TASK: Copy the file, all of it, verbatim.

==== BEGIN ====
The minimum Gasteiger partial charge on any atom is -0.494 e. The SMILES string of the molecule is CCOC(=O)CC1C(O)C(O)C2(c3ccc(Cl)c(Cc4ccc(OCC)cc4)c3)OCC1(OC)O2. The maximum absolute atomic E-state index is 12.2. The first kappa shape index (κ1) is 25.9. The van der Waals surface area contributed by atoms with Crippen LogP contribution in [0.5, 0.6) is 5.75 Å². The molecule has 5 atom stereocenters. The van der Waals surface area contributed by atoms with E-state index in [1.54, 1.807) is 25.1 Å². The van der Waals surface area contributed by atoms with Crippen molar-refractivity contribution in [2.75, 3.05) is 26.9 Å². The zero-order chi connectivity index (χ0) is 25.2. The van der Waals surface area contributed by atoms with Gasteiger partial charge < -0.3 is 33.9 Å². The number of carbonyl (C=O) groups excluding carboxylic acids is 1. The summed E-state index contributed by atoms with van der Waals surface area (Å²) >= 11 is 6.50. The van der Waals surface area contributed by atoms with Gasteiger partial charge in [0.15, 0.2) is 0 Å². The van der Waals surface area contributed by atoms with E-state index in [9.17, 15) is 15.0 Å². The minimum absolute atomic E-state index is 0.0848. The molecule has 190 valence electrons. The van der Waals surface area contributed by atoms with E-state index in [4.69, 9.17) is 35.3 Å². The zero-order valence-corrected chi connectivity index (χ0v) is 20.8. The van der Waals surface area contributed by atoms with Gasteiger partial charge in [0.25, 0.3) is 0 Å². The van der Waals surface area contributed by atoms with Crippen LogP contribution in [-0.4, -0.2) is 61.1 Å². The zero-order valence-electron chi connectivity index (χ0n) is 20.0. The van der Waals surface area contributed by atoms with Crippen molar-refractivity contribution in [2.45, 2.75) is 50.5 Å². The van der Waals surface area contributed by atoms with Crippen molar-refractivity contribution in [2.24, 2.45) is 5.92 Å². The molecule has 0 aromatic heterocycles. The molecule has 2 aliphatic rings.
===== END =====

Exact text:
The minimum Gasteiger partial charge on any atom is -0.494 e. The SMILES string of the molecule is CCOC(=O)CC1C(O)C(O)C2(c3ccc(Cl)c(Cc4ccc(OCC)cc4)c3)OCC1(OC)O2. The maximum absolute atomic E-state index is 12.2. The first kappa shape index (κ1) is 25.9. The van der Waals surface area contributed by atoms with Crippen LogP contribution in [0.5, 0.6) is 5.75 Å². The molecule has 5 atom stereocenters. The van der Waals surface area contributed by atoms with E-state index in [1.54, 1.807) is 25.1 Å². The van der Waals surface area contributed by atoms with Crippen molar-refractivity contribution in [2.75, 3.05) is 26.9 Å². The zero-order chi connectivity index (χ0) is 25.2. The van der Waals surface area contributed by atoms with Gasteiger partial charge < -0.3 is 33.9 Å². The number of carbonyl (C=O) groups excluding carboxylic acids is 1. The summed E-state index contributed by atoms with van der Waals surface area (Å²) >= 11 is 6.50. The van der Waals surface area contributed by atoms with Gasteiger partial charge in [0.15, 0.2) is 0 Å². The van der Waals surface area contributed by atoms with E-state index in [9.17, 15) is 15.0 Å². The minimum absolute atomic E-state index is 0.0848. The molecule has 190 valence electrons. The van der Waals surface area contributed by atoms with E-state index in [4.69, 9.17) is 35.3 Å². The zero-order valence-corrected chi connectivity index (χ0v) is 20.8. The van der Waals surface area contributed by atoms with Gasteiger partial charge in [0.25, 0.3) is 0 Å². The van der Waals surface area contributed by atoms with Crippen LogP contribution in [-0.4, -0.2) is 61.1 Å². The zero-order valence-electron chi connectivity index (χ0n) is 20.0. The van der Waals surface area contributed by atoms with Crippen molar-refractivity contribution in [2.45, 2.75) is 50.5 Å². The van der Waals surface area contributed by atoms with Crippen molar-refractivity contribution in [2.24, 2.45) is 5.92 Å². The molecule has 0 aromatic heterocycles. The molecule has 2 aliphatic rings.